El gobernador Fortuño nació y se crió en la ciudad capital de San Juan. Obtuvo su bachillerato de la Universidad de Georgetown, y obtuvo su grado de Juris Doctor (JD) en la Facultad de Derecho de la Universidad de Virginia. Fortuño y su esposa, la licenciada Lucé Vela, son los orgullosos padres de los trillizos María Luisa, Guillermo Luis y Luis Roberto.
Fortuño later won the PNP gubernatorial nomination by a wide margin after defeating former governor and then-senator Pedro Rosselló in the primaries. He then won the general election for governor by a comfortable margin during the 2008 elections, defeating incumbent governor Aníbal Acevedo Vilá.
Fortuño was born in San Juan, Puerto Rico, the son of Luis Fortuño Moscoso, a dentist, and Shirley Burset. He is the eldest of four brothers. Fortuño is of paternal Spanish descent including Catalan and Galician, his great-great grandfather Jaime José Fortuño y Ferrús was from Tarragona. Fortuño also has Corsican lineage from his maternal great-grandfather.
While in college, Luis Fortuño co-founded the Puerto Rico Statehood Students Association (PRSSA) with Kenneth McClintock and presided over the organization from 1980 to 1981. During the 1980 gubernatorial election recount, PRSSA generated more than 1,500 absentee ballots at Fortuño’s direction for incumbent Governor Carlos Romero Barceló. The generated ballots were an important factor in Romero Barceló’s reelection; he won by a slim margin of approximately 3000 votes. Fortuño was also active in other pro-statehood youth organizations and in the Republican Party. He is married to attorney Lucé Vela-Gutierrez; they have triplets, María Luisa, Luis Roberto, and Guillermo (born 1991) who are now college students at mainland U.S. universities.
Fortuño entered public service in 1993 at the start of Governor Pedro Rosselló’s administration. He was first appointed executive director of the Puerto Rico Tourism Company and president of Puerto Rico’s Hotel Development Corporation (HDC). In 1994, he became Puerto Rico’s first secretary of the Puerto Rico Department of Economic Development and Commerce. Fortuño was tasked with the development and implementation of large-scale changes of Puerto Rico’s tax, labor, corporate and commercial codes.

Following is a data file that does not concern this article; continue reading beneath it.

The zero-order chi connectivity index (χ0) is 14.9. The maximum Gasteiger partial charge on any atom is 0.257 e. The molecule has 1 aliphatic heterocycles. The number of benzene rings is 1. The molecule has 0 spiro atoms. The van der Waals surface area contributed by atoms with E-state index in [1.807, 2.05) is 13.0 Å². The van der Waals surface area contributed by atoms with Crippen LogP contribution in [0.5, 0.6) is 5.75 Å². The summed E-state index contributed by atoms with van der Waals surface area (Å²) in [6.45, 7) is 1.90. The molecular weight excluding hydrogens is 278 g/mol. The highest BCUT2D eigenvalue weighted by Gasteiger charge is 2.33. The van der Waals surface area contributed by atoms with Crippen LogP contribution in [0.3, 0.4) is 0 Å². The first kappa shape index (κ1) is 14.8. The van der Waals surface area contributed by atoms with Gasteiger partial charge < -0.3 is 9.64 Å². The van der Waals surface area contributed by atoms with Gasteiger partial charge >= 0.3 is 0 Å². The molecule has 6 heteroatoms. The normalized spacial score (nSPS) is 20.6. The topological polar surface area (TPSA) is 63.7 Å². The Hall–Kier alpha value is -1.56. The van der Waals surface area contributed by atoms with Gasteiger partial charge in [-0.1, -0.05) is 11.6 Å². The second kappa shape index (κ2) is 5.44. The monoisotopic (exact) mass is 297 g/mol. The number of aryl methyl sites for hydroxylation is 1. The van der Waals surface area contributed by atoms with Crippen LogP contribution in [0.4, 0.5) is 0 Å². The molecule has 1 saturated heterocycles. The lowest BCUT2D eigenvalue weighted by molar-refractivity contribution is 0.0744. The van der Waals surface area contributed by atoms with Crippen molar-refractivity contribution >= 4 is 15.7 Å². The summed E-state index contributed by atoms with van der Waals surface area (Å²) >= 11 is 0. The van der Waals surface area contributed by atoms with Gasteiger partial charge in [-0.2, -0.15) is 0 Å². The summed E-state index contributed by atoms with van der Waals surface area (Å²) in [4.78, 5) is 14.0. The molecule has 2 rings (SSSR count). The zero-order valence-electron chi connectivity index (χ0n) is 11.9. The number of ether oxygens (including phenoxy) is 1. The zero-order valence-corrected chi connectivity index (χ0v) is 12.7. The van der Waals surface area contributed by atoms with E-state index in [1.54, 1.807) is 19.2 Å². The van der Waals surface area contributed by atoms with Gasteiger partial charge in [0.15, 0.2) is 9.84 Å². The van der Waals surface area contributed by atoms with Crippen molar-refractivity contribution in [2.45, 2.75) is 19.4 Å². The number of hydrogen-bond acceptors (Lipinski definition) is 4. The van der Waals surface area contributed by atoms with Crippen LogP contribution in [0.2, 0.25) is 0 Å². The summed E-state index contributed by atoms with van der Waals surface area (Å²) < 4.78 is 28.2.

Fortuño was named 1996 Man of the Year by Caribbean Business, 1995 Public Servant of the Year by the Marketing Industry and Distribution of Food and Beverage Products Association of Puerto Rico, 1994 Public Servant of the Year by the Puerto Rico Chamber of Commerce, and 1994 Distinguished Executive by the Sales and Marketing Executives Association of Ponce and the Southern Region of Puerto Rico. He served on numerous boards of directors, including the Ana G. Méndez University System and the Puerto Rico Museum of Art. He is a member of the American Law Institute and the Urban Land Institute. In 1996, he served on the Platform Committee at the Republican National Convention, where he was successful in including the support for self-determination and eventual statehood for Puerto Rico in the party platform. Fortuño resigned his cabinet posts after Rosselló’s reelection in 1996 and returned to private law practice.